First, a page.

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Brian seemed to insinuate that we had a Van Hool whose dash and electrics were detroyed by someone. That is simply not true and we have had no problems of any kind with any Van Hool. Could he perhaps elaborate what he is getting at? Does he know something I don't know?
Sorry Michael Not one of your buses.
The said VanHool was in Howth. The induvidual who has been posting on this thead caused the problems. The electrics were tamperd with and the bus unable to start since then. You are quoted on saying the person was quailified and had alot of experience etc. etc. This is untrue Michael I thought you should know.
I think you should ask the honourable board or somone in Howth as to why the project was abandoned, I seem to remember internal sources sabotaged my work. I left her in drivable condition. The museum out there doesnt need people restoring vehicles, they want people to sweep the floor.
At least at Kells I can use my trade to ensure the vehicles are brought back to life, and not exactly to psv but if you would like to put one through a DOE, come down and lend a hand aswell.
Oh an by the way i have experience in currently running a fleet of 19 vehicles in psv and carry out all the mechanical work to them and have been approved by the relavent establishments aswell. I think you should come down some weekend and lend me a hand, we do need help replacing the turbochager in KC169!
I wonder about people posting on this site when I see people posting things about people and vehicles having no knowledge of the vehicles as well as no experience, yes I might be young but I have been around for a fair bit and have rebilt vehicles from the ground up and they are happily driving arond this country to this very day. I am als having great fun in running one of the oldest vehicles in psv myself.
any more questions?
People from Howth would say otherwise. My Final Question. Your original MPISV site showed KR156. Would you like to tell me more about that bus.
I'm not really wanting to upset anyone here, but i have to agree with Paul & Brian, especially regarding Steven's statement that KC157 and also 75% of the KTM fleet is on the button and only need a wash before being fit for the road. Yes, the majority of the fleet is on the button and yes the majority of the fleet does need a wash, but given that they have been in hibernation in open storage means that checks need to be done before before being allowed out on the road - has Steven even bothered to undertake these checks.?????
For the record, myself and Kenny are not mechanics, what we know we have picked up as we have went along working on other buses, but we won't deny the fact that, even though Michael may think of us as miracle workers, we still have more to learn and experience to gain. However, even i know that bringing a bus out of hibernation that has been outside in open storeage for a period of time, requires checks to make sure it is fit to be taken out on the road. What springs to mind is:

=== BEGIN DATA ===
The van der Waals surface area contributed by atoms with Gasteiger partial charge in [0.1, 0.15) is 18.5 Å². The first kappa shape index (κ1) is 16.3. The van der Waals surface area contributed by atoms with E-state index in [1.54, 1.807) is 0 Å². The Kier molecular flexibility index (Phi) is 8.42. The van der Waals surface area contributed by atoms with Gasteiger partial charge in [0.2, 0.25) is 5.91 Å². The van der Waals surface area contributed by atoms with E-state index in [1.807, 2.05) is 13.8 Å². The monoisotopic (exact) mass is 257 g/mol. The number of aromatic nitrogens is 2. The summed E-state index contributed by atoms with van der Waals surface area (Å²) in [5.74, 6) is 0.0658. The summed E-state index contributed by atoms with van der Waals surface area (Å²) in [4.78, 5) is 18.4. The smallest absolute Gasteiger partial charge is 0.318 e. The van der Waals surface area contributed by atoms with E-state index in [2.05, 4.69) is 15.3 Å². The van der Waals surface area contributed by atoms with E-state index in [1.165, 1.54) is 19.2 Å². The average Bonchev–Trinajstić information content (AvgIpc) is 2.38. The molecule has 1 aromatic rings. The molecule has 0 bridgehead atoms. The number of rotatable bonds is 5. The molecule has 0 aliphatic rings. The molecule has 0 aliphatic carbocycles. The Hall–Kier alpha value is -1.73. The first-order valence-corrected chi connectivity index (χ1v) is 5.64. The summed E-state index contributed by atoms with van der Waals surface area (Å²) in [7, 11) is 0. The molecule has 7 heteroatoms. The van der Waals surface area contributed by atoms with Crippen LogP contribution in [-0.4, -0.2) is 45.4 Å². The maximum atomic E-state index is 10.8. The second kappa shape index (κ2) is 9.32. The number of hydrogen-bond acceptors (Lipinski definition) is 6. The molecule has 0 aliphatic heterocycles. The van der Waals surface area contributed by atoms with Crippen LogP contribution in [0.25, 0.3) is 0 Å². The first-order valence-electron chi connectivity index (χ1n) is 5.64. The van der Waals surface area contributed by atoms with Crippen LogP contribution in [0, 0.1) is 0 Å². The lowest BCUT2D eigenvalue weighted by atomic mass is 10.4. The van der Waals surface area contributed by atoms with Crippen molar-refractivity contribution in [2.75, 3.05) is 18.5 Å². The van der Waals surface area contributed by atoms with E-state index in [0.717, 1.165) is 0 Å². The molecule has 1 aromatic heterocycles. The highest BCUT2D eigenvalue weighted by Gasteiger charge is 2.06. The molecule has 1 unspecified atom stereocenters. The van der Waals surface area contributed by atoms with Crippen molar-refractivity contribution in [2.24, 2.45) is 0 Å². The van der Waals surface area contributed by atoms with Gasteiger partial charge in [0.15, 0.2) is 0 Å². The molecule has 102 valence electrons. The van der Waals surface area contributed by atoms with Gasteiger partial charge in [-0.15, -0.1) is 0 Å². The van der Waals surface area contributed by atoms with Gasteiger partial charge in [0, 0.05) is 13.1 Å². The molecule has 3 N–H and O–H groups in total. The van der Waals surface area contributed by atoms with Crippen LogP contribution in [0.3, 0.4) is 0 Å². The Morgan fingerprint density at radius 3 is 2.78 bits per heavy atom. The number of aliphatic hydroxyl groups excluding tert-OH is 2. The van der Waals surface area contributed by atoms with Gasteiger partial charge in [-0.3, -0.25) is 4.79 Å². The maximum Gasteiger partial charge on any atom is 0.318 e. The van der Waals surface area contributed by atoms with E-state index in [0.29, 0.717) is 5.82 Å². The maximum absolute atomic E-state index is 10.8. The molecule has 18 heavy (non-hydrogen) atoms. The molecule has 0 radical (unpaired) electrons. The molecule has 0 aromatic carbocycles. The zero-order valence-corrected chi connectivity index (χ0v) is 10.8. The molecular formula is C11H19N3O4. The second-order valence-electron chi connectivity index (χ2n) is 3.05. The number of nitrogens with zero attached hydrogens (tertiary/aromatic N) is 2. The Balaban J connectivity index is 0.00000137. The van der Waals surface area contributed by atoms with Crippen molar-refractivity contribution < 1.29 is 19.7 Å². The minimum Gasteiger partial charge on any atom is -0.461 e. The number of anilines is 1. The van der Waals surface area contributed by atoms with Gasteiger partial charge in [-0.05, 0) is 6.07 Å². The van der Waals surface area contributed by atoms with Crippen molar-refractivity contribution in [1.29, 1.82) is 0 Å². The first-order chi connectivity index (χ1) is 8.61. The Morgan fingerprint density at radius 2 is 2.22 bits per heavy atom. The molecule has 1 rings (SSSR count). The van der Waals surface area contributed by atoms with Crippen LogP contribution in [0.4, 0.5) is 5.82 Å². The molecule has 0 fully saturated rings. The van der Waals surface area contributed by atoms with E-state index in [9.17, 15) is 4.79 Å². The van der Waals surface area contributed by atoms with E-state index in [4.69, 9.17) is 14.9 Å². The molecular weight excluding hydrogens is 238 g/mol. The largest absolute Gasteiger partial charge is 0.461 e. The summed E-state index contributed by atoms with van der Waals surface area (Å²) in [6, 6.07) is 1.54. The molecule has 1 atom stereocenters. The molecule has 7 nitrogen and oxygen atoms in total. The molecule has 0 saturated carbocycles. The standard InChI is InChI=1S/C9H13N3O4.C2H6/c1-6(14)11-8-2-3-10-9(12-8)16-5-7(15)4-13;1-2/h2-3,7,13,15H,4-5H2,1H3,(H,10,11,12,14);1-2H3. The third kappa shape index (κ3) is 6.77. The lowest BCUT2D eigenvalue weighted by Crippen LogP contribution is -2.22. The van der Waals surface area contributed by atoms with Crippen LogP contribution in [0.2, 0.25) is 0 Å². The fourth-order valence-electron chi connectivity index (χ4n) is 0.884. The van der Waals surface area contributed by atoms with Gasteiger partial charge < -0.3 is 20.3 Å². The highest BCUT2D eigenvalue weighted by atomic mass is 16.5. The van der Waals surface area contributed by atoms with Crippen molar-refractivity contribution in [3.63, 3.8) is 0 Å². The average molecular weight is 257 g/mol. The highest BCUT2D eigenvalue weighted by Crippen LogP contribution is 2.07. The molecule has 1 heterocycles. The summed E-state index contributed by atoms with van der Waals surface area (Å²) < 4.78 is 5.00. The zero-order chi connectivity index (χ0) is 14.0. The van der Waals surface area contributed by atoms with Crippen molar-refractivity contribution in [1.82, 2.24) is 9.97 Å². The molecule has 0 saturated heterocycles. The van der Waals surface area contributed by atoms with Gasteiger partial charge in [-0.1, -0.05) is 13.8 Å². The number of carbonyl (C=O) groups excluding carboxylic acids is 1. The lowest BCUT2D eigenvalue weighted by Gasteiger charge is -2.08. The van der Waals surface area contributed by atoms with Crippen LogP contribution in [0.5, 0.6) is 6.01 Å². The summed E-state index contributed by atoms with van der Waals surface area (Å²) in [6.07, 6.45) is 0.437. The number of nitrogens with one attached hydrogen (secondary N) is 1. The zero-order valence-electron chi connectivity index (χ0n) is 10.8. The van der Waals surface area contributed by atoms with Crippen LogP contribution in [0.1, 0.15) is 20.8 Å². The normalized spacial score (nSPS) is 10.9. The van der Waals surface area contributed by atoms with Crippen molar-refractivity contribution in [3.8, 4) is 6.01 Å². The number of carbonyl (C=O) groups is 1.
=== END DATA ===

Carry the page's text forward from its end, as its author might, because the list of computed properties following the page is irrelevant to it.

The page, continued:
1): Brakes - Inactivity causes shoes & drums to glaze over and seriously affects braking
2): Air system - condensation building up in the system can corrode tanks & pipes and as such integrity is impaired.
3): Oil Seals - Inactivety causes seals to dry up and crack
4): Corrosion - Retaining bolts securing major eqipment (i.e springs, engine mounts, air tanks etc) need to be checked for signs of weakness & corrosion.
5): Grease points - All grease points will really need to be regreased following hibernation (esp outside storage).
6): Lot more i could say but this is for starters.
Put it this way, when i was over recently, myself & Kenny decided to pull MSF469P out of hibernaton. It should be noted that this Atlantean has been inactive for over a year due to being hemmed in by other buses. However, we finally moved these other buses to allow MSF469P out. Despite being in hibernation for all this time, it was on the button and started right away. Once running i let the engine tick over and gradually build up it's air (one thing you don't do with a bus you start up right out of hibernation, Steven, is rev the guts out of it right away!!!!!).
As the system pressurised, the air tank suddenly ruptured under the pressure thus preventing air build up. Upon investigation, it apprears the air tank gave way at the bottom at the point where it is supported by the retaining strap. This is the usual place for tanks to give way at, but outside storage in the dampness will do it no favours and only accelerates such deterioration - but this is just one of the problems with buses in hibernation stored outside. Next time myself & Kenny are over, we are going to replace this air tank and as long as no other weak points give way in the air system, we should be able to build the air up to release the brakes and select gear.
Once we have it moving, is it fit for the road after it's period of hibernation because it now starts & moves - of course not, not without other checks being implemented first, and that is before even considering getting it fit for D.O.E standard.
We hope Mr. P is not qualified in swiping Tiger parts for his own buses. Is that a new turbo charger on his KR?
Thankfully we have someone who has the grace to admit that they dont know everything... thank you very much Ross Aitken you are a breath of fresh air...
As for Peters claim, I must defend Mr Payne in this instance, Peter shows he doesnt know any more about buses or engines than Mr Payne does, as most Tigers have Leyland TL11/Cummins L10 engines, a KR has a DAF DT615 engine. The only thing he got right is that all 3 have turbo's. DT615 engine is half the size of a TL11/L10. With that in mind you would think the turbo is completely different. If you are going to throw mud at least make sure you have your facts right!